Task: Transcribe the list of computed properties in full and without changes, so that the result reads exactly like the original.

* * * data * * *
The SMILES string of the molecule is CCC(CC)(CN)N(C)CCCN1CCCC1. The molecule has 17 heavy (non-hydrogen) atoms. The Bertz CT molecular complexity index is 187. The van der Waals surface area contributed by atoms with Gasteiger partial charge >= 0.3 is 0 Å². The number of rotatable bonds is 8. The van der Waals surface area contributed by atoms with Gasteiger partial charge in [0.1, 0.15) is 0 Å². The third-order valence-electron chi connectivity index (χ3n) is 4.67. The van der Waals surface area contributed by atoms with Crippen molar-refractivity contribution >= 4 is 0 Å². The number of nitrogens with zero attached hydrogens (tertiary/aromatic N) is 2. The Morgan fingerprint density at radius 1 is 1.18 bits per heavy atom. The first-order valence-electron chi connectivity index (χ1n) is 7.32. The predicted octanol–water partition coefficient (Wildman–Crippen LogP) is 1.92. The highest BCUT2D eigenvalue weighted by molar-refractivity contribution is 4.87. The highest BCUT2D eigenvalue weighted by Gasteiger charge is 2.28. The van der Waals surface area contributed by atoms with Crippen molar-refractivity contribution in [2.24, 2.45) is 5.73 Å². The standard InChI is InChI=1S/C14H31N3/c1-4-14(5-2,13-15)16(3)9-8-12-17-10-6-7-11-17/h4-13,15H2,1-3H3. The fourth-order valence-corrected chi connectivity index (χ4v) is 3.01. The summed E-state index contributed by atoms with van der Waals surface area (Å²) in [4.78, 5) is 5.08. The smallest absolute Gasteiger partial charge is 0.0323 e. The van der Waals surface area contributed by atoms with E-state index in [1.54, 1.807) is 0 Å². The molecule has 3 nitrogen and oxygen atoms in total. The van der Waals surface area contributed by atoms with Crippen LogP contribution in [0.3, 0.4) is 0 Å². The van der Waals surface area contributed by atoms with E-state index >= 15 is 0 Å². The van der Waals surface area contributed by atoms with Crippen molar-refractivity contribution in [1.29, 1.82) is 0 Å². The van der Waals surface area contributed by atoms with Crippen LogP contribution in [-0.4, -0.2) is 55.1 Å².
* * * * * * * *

The SMILES string of the molecule is CCC(CC)(CN)N(C)CCCN1CCCC1. The molecule has 17 heavy (non-hydrogen) atoms. The Bertz CT molecular complexity index is 187. The van der Waals surface area contributed by atoms with Gasteiger partial charge >= 0.3 is 0 Å². The number of rotatable bonds is 8. The van der Waals surface area contributed by atoms with Gasteiger partial charge in [0.1, 0.15) is 0 Å². The third-order valence-electron chi connectivity index (χ3n) is 4.67. The van der Waals surface area contributed by atoms with Crippen molar-refractivity contribution >= 4 is 0 Å². The number of nitrogens with zero attached hydrogens (tertiary/aromatic N) is 2. The Morgan fingerprint density at radius 1 is 1.18 bits per heavy atom. The first-order valence-electron chi connectivity index (χ1n) is 7.32. The predicted octanol–water partition coefficient (Wildman–Crippen LogP) is 1.92. The highest BCUT2D eigenvalue weighted by molar-refractivity contribution is 4.87. The highest BCUT2D eigenvalue weighted by Gasteiger charge is 2.28. The van der Waals surface area contributed by atoms with Crippen molar-refractivity contribution in [2.24, 2.45) is 5.73 Å². The standard InChI is InChI=1S/C14H31N3/c1-4-14(5-2,13-15)16(3)9-8-12-17-10-6-7-11-17/h4-13,15H2,1-3H3. The fourth-order valence-corrected chi connectivity index (χ4v) is 3.01. The summed E-state index contributed by atoms with van der Waals surface area (Å²) in [4.78, 5) is 5.08. The smallest absolute Gasteiger partial charge is 0.0323 e. The van der Waals surface area contributed by atoms with E-state index in [1.54, 1.807) is 0 Å². The molecule has 3 nitrogen and oxygen atoms in total. The van der Waals surface area contributed by atoms with Crippen LogP contribution in [0.3, 0.4) is 0 Å². The van der Waals surface area contributed by atoms with E-state index >= 15 is 0 Å². The van der Waals surface area contributed by atoms with Crippen molar-refractivity contribution in [1.29, 1.82) is 0 Å². The van der Waals surface area contributed by atoms with Crippen LogP contribution in [-0.4, -0.2) is 55.1 Å².